New research reveals how floods carry mercury-laden sediment, left over from California’s gold rush, into Central Valley lowlands—and the food supply.
Contamination of food webs as a result of mercury-laden sediment, coupled with regional shifts in climate, poses a huge risk to the lowland ecosystems and to the human population as well because a lot of people eat fish from this system.
“This new study addresses a gap in the general theory of the evolution of toxic sediment emplaced by industrial mining, which enables anticipation, prediction, and management of contamination to food webs,” says Michael Singer, associate researcher at University of California, Santa Barbara’s Earth Research Institute.
His research shows that mercury stored in immense Sierran human-made sediment deposits is carried by the Yuba River and other nearby streams to the Central Valley lowlands during 10-year flood events, most recently in 1986 and 1997.
His team used several independent datasets and modeling of the episodic process to demonstrate how mercury-laden sediment stored in deep river valleys more than 150 years ago travels hundreds of miles into ecologically sensitive regions.
Follow the signs
The discovery of this process was serendipitous. Singer and a colleague were working in California’s Central Valley studying how quickly floodplains filled up with sediment when they came across Burma-Shave signs that said, “SAND.”
“We thought that was quite strange because the floodplains around us were so much finer—composed of silt and clay materials,” recalls Singer. “So we followed the signs and ended up in a huge sand mine. They were mining sand by the truckload for the construction industry and said they would be doing so for at least the next several decades.”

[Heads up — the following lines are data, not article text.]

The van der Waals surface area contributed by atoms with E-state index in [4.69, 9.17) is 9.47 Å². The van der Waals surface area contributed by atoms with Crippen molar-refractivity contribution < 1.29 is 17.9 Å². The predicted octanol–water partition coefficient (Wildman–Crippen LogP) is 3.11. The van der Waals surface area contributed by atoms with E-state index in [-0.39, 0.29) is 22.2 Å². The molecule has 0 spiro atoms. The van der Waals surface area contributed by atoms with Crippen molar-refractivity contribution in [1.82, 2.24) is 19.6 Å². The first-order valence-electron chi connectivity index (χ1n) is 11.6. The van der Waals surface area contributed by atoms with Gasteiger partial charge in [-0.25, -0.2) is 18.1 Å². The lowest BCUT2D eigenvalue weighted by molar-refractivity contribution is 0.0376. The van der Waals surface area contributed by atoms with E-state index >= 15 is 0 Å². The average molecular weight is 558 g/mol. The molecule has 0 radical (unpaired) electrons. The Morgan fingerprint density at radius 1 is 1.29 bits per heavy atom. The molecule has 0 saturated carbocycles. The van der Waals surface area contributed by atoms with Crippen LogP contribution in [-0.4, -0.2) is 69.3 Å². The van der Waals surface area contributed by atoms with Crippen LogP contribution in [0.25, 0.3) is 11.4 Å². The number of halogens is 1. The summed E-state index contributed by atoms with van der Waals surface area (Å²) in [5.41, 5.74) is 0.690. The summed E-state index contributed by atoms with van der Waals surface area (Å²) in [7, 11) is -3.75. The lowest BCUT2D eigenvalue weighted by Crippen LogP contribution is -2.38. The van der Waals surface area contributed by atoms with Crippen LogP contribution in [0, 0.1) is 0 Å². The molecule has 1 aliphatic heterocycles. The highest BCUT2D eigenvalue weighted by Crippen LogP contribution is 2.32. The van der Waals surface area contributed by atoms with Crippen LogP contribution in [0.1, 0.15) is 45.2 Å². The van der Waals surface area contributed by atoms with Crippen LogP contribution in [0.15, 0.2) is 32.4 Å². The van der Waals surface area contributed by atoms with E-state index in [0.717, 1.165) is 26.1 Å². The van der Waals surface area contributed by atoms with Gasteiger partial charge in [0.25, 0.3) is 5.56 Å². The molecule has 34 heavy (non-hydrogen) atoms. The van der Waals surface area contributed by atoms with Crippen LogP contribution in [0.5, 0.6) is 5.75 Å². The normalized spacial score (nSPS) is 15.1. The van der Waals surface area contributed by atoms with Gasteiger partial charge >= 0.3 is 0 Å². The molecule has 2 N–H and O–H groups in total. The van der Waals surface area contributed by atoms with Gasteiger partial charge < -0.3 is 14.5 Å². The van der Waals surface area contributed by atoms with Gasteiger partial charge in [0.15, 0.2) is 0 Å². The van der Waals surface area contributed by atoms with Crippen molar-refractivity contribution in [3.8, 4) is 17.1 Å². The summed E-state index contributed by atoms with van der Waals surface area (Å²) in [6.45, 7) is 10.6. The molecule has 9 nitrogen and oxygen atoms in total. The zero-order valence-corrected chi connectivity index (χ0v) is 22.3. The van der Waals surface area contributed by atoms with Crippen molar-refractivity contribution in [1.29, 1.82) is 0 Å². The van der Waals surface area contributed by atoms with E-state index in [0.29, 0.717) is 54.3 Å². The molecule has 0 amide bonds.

It turns out that a massive flood in 1986 in the Yuba River Basin brought enough sand with it to bury a major rice field, which a savvy farmer then leased to the sand-mining operator. According to Singer, the upstream Yuba was the biggest gold-mining drainage of all the Sierra drainages used in the 19th century, so it made sense to think about possible mercury contamination because gold rush miners used mercury to separate gold.
“They didn’t just pan for gold,” Singer says. “That’s a romantic notion of gold mining. It was actually an industrial process whereby they sprayed giant high-pressure hoses, invented in 1852, at upland hillsides to wash the sediment downstream.
“Sides of mountains were washed away and sent downstream, and the sediment started filling in these confined river valleys, actually spreading all the way out to San Francisco Bay. This caused problems for steamboat operations and increased flooding on lowland farms. The US government ultimately got involved and stopped the mining in 1884, which basically ended the gold rush overnight.”
The mercury problem
Singer says mercury is currently a big problem in San Francisco Bay and the Delta. “People know there was gold mining in the Sierra Nevada and they know that there was mercury mining in the Coast Ranges, but they’re not really sure of the modern-day impact, especially when the contaminant sources are not directly by the bay,” he says. “People want to know what is causing contamination of the food webs of the Central Valley.”
The new paper begins to answer that by documenting flood-driven fan erosion, sediment redistribution, and a process called progradation, the growth of a sedimentary deposit farther out into the valley over time, which, in this case, spread the mercury-laden sediment into parts of the basin where there is higher risk of it being taken up by food webs.
The research team compared gold rush data with modern topographic datasets, which showed that the Yuba River was progressively cutting through the sediment and in the process leaving behind massive contaminated terraces along the riverbank.
Flood data and modeling indicate that these terraces move only when a flood event is big enough to saturate them so that the terraces fail and the mercury-laden sediment is carried and driven downstream.
“There is a lot of sediment left in the system that is highly contaminated and readily available to be remobilized and sent downstream just because it’s sitting in unconsolidated sediments along the margins of a river that can become very big during a storm,” Singer says.
“That susceptibility, coupled with projections for climate change in the region indicating more massive storms in the future, means that there is a dangerous synergy.”
Source: UC Santa Barbara